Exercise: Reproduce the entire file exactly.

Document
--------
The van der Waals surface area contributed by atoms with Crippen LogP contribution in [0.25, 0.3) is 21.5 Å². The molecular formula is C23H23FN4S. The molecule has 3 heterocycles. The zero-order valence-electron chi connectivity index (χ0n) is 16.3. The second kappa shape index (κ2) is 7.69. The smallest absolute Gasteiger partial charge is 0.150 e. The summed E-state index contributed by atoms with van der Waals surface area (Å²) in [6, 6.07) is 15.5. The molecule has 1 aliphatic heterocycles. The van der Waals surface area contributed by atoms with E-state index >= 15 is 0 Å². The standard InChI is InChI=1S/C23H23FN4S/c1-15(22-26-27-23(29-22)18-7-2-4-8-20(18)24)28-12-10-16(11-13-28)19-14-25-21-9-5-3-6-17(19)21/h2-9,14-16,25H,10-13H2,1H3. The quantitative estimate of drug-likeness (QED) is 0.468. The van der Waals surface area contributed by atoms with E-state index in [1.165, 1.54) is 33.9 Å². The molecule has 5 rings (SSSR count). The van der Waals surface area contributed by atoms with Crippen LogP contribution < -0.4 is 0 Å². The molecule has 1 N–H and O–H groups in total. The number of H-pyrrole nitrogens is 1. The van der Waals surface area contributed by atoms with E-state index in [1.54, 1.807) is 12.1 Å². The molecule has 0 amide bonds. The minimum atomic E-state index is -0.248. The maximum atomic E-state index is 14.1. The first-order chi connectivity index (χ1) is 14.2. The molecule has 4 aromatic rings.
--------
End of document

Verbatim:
The van der Waals surface area contributed by atoms with Crippen LogP contribution in [0.25, 0.3) is 21.5 Å². The molecular formula is C23H23FN4S. The molecule has 3 heterocycles. The zero-order valence-electron chi connectivity index (χ0n) is 16.3. The second kappa shape index (κ2) is 7.69. The smallest absolute Gasteiger partial charge is 0.150 e. The summed E-state index contributed by atoms with van der Waals surface area (Å²) in [6, 6.07) is 15.5. The molecule has 1 aliphatic heterocycles. The van der Waals surface area contributed by atoms with E-state index >= 15 is 0 Å². The standard InChI is InChI=1S/C23H23FN4S/c1-15(22-26-27-23(29-22)18-7-2-4-8-20(18)24)28-12-10-16(11-13-28)19-14-25-21-9-5-3-6-17(19)21/h2-9,14-16,25H,10-13H2,1H3. The quantitative estimate of drug-likeness (QED) is 0.468. The van der Waals surface area contributed by atoms with E-state index in [1.165, 1.54) is 33.9 Å². The molecule has 5 rings (SSSR count). The van der Waals surface area contributed by atoms with Crippen LogP contribution < -0.4 is 0 Å². The molecule has 1 N–H and O–H groups in total. The number of H-pyrrole nitrogens is 1. The van der Waals surface area contributed by atoms with E-state index in [1.54, 1.807) is 12.1 Å². The molecule has 0 amide bonds. The minimum atomic E-state index is -0.248. The maximum atomic E-state index is 14.1. The first-order chi connectivity index (χ1) is 14.2. The molecule has 4 aromatic rings.